The Arduino platform has a lot of advantages. It’s designed so that artists and hobbyists can do lots of cool stuff. There are plenty of tutorials for beginners, and the standard hardware means that incompatibilities won’t add extra confusion when learning microcontroller programming. Getting started is inexpensive — for $25ish, one can get a relatively self-contained hardware prototyping platform. Also, Arduino was carefully designed to have a smooth transition to more specific hardware in production — the hardware is open, and there isn’t any vendor lock-in.
However, there are also many benefits to reaching beyond Arduino. Much useful hardware isn’t available in a “shield“ package (and what is tends to be expensive compared to just the components), and changing the hardware allows more flexibility in price, power, and size. Also, using C and its tools allows more options than the Arduino environment alone. (And it’s fun to learn how things work at a deeper level!)
Unfortunately, once you try to move a step or two outside of the Arduino ecosystem, beginner-friendly documentation gets thinner. The information is there if you know how to find it, but many questions have to be answered at once, upfront.
I have been using “raw” AVR microcontrollers for some personal projects, and I’m going to describe are some tools and resources I’ve found useful. (There are also non-AVR microcontrollers, like PICs, but I’m going to ignore those because they have less in common with Arduinos.) Read more on Completing the Circuit: From Arduino to AVR Microcontrollers for Hobbyist Projects…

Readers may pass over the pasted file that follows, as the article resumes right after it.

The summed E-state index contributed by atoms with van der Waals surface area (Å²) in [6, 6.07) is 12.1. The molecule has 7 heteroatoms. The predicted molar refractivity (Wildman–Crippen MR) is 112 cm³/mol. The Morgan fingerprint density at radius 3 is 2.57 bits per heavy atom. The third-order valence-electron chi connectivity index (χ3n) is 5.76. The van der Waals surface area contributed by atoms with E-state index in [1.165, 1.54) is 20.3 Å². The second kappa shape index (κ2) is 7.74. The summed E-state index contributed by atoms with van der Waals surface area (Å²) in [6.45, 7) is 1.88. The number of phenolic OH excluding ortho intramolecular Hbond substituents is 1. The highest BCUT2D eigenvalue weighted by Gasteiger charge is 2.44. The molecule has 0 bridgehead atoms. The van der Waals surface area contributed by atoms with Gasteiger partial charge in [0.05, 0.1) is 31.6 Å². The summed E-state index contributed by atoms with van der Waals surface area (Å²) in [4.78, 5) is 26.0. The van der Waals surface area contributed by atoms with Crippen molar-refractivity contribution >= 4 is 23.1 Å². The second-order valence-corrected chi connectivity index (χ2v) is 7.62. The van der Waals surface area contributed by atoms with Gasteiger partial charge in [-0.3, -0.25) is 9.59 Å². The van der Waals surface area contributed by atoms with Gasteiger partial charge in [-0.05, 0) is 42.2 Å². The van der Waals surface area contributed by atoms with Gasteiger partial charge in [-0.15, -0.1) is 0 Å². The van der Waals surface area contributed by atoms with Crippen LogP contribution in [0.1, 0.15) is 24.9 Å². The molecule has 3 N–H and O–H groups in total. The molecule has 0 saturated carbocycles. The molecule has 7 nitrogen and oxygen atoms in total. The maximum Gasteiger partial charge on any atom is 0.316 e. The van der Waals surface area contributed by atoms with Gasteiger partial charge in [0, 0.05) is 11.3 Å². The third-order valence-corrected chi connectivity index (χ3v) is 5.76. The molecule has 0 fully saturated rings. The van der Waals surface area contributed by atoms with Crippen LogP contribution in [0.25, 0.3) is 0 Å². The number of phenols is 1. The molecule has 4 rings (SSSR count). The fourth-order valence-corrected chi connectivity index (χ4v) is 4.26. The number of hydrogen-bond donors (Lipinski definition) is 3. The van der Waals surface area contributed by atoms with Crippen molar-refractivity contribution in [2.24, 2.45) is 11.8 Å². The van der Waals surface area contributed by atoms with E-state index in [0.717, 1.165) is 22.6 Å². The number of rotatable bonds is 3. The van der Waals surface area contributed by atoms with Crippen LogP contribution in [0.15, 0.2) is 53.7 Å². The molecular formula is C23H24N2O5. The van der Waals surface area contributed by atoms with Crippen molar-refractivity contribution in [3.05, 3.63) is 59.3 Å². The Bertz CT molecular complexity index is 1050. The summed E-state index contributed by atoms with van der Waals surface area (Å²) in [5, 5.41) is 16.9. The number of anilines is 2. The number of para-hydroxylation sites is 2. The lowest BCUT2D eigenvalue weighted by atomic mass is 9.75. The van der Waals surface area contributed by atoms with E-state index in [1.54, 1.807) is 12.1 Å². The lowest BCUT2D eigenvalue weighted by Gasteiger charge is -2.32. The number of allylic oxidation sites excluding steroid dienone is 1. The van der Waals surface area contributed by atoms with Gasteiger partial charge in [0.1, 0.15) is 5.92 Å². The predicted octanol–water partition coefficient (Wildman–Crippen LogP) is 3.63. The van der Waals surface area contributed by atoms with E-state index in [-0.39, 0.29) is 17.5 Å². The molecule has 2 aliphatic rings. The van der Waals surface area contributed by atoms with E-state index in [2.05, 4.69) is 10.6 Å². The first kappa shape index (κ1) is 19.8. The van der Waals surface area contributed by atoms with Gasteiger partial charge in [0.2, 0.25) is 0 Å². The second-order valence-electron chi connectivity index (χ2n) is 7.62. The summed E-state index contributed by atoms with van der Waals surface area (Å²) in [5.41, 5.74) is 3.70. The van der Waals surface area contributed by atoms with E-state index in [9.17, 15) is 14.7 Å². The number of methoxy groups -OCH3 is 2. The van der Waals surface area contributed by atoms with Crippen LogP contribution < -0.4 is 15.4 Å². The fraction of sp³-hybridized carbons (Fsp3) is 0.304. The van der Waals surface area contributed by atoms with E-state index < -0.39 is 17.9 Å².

Lua is a deceptively simple language. Its designers have done such a good job of keeping it downwardly scalable to simple uses that it’s easy to overlook the advanced parts. One of these is its polished implementation of coroutines.
Why Coroutines Matter
The combination of coroutines, tail-call optimization, and closures means that many sophisticated control structures can be implemented in Lua pretty easily. Rather than turning functions inside-out and nesting them inside an arbitrary primary function, untangling them and giving each its own main loop often simplifies things. Allowing individual closures to suspend and resume means that backtracking, lazy streams, constraint propagation networks, and so on can be expressed cleanly. Also, asynchronous IO can be coordinated with functions like
luasocket.select scheduling coroutines; each can still be read linearly, and there’s no need to CPS-transform everything by hand with callbacks.
Read more on A Field Guide to Lua Coroutines…
graphviz is a great tool for creating quick diagrams. While it does not have a particularly polished WYSIWYG editor such as omnigraffle, it can automatically create diagrams from its simple markup language, DOT. After reading in the DOT markup, it uses various layout algorithms to automatically arrange the diagram. The DOT language is pretty flexible in its formatting and quite easy to generate from other programs.
The main installation includes a couple of standalone programs, such as
neato. I’ve mostly used
dot, which creates directed graphs. (
neato renders undirected graphs.) While installing it is beyond the scope of this post, installation is straightforward on OSX, Windows, and most Linux and BSD distributions. Read more on Making Diagrams with graphviz…